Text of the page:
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Full text of "A story about a real man"

3U4                                                                                                           B- POLEVOI
When he reached his machine the cover had already been
removed from the engine and the mechanic, a pock-
marked, laughter-loving lad, was waiting impatiently for
him.
An engine roared. Meresyev watched the "6", his
Squadron Commander's plane. Captain Cheslov taxied his
machine on to an open glade. He raised his arm—that
meant "Attention!" The other engines roared. The whirl-
wind bowed the grass to the ground and caused the green
tresses of the weeping birches to flutter in the breeze as
if straining to break away.
As he was running to his machine Alexei was overtaken
by another airman who managed to shout to him that the
tanks were passing to the offensive. That meant that the
fighters were to cover the tanks' passage through the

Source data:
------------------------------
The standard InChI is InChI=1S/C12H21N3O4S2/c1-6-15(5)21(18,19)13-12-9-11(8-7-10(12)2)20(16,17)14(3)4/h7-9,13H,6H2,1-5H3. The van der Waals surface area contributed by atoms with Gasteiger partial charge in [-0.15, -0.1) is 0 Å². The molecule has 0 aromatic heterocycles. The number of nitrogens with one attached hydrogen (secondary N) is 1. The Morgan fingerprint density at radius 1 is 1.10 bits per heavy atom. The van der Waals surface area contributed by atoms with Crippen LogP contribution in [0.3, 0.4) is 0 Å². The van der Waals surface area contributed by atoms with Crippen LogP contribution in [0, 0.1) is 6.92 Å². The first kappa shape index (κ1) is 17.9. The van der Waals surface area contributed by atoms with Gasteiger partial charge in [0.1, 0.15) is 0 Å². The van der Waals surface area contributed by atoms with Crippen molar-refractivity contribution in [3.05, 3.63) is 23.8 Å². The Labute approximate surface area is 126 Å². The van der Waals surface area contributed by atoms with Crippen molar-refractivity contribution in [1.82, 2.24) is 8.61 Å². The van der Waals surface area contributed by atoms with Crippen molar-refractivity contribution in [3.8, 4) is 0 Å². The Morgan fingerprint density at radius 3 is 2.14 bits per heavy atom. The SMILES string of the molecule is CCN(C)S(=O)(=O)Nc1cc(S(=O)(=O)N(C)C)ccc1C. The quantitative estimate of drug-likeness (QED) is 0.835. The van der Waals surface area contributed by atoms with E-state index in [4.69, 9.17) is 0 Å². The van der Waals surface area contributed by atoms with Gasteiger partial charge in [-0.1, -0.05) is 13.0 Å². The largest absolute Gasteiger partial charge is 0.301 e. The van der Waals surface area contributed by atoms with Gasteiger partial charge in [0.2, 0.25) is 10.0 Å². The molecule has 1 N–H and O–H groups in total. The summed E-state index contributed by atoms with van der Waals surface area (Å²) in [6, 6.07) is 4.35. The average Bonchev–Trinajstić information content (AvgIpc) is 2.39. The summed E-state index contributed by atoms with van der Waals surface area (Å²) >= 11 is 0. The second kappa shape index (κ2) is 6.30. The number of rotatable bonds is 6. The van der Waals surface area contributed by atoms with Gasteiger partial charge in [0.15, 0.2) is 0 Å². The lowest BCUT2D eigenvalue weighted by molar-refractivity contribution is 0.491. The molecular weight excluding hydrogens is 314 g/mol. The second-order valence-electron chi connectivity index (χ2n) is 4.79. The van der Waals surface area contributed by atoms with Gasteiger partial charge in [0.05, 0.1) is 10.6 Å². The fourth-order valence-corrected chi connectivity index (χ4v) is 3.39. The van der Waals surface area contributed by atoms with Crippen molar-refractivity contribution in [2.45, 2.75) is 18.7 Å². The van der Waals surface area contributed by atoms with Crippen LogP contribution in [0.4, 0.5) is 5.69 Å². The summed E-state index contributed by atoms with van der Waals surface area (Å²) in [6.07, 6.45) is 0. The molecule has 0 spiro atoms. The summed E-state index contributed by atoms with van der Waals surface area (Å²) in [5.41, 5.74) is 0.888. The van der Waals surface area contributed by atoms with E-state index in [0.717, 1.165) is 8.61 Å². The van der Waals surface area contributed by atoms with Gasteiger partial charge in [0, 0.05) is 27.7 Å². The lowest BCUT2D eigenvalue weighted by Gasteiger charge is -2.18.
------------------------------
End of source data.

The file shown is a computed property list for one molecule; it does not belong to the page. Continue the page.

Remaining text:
shattered enemy lines, to clear and cover the air for the
attackers. Cover the air? What did it matter? In an in-
tense battle like this, it could not mean a peaceful flight.
Sooner or later he was sure to meet the enemy in the air.
Now came the test! Now he would prove that he was not
inferior to any airman, that he had achieved his object.
Alexei was nervous, but not because he was afraid of
being killed; not even because of the sense of danger that
affects even the bravest and coolest of men. Something
else was worrying him: Had the armourers tested the
machine-guns and cannon? Were the ear-phones in his
new helmet, which he had not yet worn in battle, in
order? Would Petrov lag behind, or rush in too hastily
if they had to fight the enemy? Where was the stick?
He wouldn't like to lose Vasily Vasilyevich's gift, and
he was even worried that somebody might take the book
he had left in the dugout, a novel that he had read the
previous day up to the most thrilling part and which he
had left on the table in his hurry. He remembered that he
had not said good-bye to Petrov, so he waved his hand
to him from the cockpit. But Petrov did not see him, he
Was impatiently watching the Commander's raised arm,
his face, framed by his leather helmet, suffused with a
patchy flush. The arm dropped. The cockpit hoods were
drawn.
A trio of  machines   snorted at the line and ran off,
followed by another, and by a third. As soon as the first